Facebook Cited a Leading Cause for Divorce

Edrie Pfeiffer
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Edrie Pfeiffer, Bankruptcy & Divorce Attorney

Facebook is increasingly cited as a reason for divorce.  Studies have found a positive correlation between the amount of time someone spends on Facebook and their likelihood for divorce.  A U.K. report cites 1/3 of all divorces are because of some sort of Facebook usage.   Here’s why:   

Provides Distance

The more time you spend at your computer, the less time you spend with your spouse.  Those who sacrifice quality time with their partner to peruse social media are typically getting those relationship needs met online, which may lead to something inappropriate.  Excessive social media usage also sends a message that it’s more important and interesting to read about others than to engage with your spouse.  In fact 32% of heavy social media users report having seriously considered leaving their spouse. 

Easy to Reconnect

Because Facebook makes it so easy to reconnect with those from your past, people often find themselves “friends” with an ex.  This may lead to jealously and conflict within a marriage, in addition to increasing the odds for a reconnection.   As couples go through grey patches in their marriage, reconnecting with an ex for some type of comfort is just a click away.  Then it becomes a slippery slope to infidelity.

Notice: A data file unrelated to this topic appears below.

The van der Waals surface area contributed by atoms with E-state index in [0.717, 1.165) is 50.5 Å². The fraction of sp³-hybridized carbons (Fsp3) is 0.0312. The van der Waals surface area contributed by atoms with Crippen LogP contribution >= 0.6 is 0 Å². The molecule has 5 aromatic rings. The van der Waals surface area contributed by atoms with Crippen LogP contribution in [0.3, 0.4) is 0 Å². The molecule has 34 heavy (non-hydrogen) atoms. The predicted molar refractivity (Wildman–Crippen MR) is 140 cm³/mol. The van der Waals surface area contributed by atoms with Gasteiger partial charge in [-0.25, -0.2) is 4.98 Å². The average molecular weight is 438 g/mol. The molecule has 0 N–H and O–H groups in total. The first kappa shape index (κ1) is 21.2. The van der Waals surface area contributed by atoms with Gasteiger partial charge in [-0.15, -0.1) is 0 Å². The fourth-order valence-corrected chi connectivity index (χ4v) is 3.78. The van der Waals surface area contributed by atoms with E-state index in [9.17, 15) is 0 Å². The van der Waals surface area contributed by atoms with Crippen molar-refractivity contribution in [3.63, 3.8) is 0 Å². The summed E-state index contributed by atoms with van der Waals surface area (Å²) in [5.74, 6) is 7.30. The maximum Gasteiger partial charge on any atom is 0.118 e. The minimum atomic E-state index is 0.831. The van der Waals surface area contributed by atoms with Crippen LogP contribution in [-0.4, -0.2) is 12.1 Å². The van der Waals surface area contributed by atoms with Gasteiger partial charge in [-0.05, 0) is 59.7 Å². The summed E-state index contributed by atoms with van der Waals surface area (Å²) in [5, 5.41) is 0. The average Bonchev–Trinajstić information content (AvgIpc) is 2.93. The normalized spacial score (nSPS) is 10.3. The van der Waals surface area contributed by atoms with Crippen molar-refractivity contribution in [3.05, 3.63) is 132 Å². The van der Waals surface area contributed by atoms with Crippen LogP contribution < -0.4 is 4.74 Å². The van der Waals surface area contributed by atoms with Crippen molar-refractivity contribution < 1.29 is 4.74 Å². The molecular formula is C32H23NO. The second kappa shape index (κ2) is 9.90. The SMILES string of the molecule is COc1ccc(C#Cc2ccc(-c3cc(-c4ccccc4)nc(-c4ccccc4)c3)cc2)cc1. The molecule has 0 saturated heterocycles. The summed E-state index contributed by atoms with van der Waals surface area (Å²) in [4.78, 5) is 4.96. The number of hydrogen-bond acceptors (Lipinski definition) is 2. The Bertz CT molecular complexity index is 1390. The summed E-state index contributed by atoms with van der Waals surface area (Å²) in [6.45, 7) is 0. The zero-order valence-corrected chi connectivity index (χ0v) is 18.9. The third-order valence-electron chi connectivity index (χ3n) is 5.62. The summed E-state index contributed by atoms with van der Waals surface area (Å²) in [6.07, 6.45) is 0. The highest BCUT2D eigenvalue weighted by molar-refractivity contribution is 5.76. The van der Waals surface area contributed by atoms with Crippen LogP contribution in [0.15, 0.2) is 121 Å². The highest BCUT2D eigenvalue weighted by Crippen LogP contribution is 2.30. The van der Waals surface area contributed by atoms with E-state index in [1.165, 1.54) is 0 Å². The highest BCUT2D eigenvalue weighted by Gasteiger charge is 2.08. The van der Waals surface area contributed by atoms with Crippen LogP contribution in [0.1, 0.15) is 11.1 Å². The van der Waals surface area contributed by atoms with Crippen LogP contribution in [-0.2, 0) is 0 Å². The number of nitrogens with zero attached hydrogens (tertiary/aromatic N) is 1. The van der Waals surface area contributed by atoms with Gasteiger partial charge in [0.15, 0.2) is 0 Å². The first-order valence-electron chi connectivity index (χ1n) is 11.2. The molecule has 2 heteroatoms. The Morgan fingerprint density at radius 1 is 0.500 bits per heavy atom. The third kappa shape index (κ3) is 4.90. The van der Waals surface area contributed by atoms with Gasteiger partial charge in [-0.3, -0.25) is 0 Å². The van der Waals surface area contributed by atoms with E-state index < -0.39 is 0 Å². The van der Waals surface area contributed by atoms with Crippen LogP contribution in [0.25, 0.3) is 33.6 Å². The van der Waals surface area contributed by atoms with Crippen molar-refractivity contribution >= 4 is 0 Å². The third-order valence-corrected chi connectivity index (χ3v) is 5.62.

Easy to Make New Connections

Whereas a normal affair may take months or years to build up regularly, the Internet helps it ramp up with a quickness.  Even if it’s just online flirting, people seem to feel better about it if it’s behind a computer screen.  This is especially more likely for couples married 3 years or less. 

Provides Proof of Missteps

If a spouse suspects the other of some sort of foul play, they can turn to Facebook as a credible source of information.  Posts and pictures imbedded throughout Facebook can provide a real timeline of your whereabouts, especially pictures with geo-tagging, which can be used in court. 

Provides a Means to Publically Slander

An angry spouse may turn to Facebook to publically chastise or humiliate the other in the heat of an argument by posting something nasty on their page.  That opens the door for others to get involved and further complicate the fight. 

If you find yourself ready to file an uncontested divorce, call me today at (757) 320-2010.  And remember to use Facebook wisely. 

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